When growing organically in soil, you can adjust the pH up by using baking soda. 1/8th teaspoon of baking soda per gallon will adjust the water pH by 1 full point, so be careful when adjusting. To lower the pH of your water, you can use 1/2 to 1 teaspoon white vinegar per gallon for a 1 point adjustment downward. If you are growing hydroponically, I would recommend purchasing pH up and pH down for making these adjustments.
Different Plants have Different Nutrient Needs
The most important thing about nutrients, whether you decide to use chemical or organic based fertilizers, is how much to use. Most fertilizers purchased in specialty gardening shops will have recommended dosage instructions which may or may not be right for you. Different varieties of cannabis for instance will have different nutritional requirements with some being able to take significantly higher quantities than others. Using the instructions on the bottle may be toxic for your variety. So the best practice if you are unsure is to start light and use a mixture of around 150 ppm if using a chemical fertilizer and growing in an inert medium like peat and apply once a week. Then instead of increasing the ppm, increase the frequency if deficiencies start to appear. Also, be aware that different sized plants will also have different needs, a large plant will need more than a small plant.
Don’t try to wing it by scheduling feeding by memory, you will fail. Print out a 3-4 month calendar and hang it in the garden. Keep an exact accounting of what was done on each day. Keep track of things like if you used nutrient or plain water, if you applied a mycorrhizae solution, when you transplanted to larger containers, when you adjusted light schedules, and when you notice deficiencies or signs of over fertilization. Keeping a specific accounting day by day will make you more successful in future sessions.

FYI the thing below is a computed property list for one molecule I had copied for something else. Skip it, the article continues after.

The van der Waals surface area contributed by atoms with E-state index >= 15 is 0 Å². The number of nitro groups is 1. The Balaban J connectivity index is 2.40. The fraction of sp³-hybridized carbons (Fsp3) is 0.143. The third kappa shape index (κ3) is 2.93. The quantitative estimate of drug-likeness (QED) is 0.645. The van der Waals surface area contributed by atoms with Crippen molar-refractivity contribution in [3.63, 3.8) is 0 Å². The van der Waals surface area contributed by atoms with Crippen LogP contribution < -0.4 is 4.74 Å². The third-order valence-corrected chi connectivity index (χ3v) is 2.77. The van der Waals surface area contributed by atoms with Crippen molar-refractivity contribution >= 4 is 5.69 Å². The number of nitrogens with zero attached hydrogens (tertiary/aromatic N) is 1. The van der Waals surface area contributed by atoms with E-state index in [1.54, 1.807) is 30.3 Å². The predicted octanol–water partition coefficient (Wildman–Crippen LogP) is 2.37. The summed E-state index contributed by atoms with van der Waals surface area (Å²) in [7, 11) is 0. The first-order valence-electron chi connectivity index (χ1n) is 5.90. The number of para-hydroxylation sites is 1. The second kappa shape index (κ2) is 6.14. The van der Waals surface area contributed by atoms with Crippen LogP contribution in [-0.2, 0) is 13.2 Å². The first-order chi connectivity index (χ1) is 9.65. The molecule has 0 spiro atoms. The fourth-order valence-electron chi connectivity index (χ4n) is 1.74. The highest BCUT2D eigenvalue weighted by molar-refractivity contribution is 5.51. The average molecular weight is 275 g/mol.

Many indoor gardening problems are misdiagnosed as nutrient deficiencies. Often, disease and insects are the real cause of such problems. Other times, problems are the result of an imbalanced pH of the growing medium and water/nutrient solution. A pH between 6.5 and 7 in soil and 5.8 to 6.5 in hydroponics will allow nutrients to be chemically available; above or below this range, several nutrients lockup and become unavailable.
Incorrect pH contributes to most serious nutrient disorders in organic-soil gardens. Many complex biological processes occur between organic fertilizers and the soil during nutrient uptake. The pH is critical to the livelihood of these activities. When the pH fluctuates in a hydroponic garden, the nutrients are still available in the solution for uptake, and the pH is not as critical. EC (electrical conductivity) or the nutrient solutions TDS PPM (total dissolved solids, parts per million) is the most important indicator of plant health and nutrient uptake in hydroponics.
Once a plant shows symptoms, it has already undergone severe nutritional stress. It will take time for the plant to resume vigorous growth. Plants grown indoors are often harvested so quickly that the plants don’t have time to recover from nutrient imbalances. Correct identification of each symptom as soon as it occurs is essential to help plants retain vigor.
Do not confuse nutrient deficiencies or toxicities with insect damage or poor cultural practices. The basic elements of the environment must be checked and maintained at specific levels to avoid problems. Check each of the vital signs: air, light, soil, water, temperature, humidity, etc., and fine tune the environment, especially ventilation, before deciding that plants are nutrient deficient.
Diagnosing nutrient deficiencies can be difficult as the symptoms from one nutrient to the next can have a similar appearance. Below we have compiled some information about the most common cannabis nutrient deficiencies found in the grow room as well as over fertilization symptoms.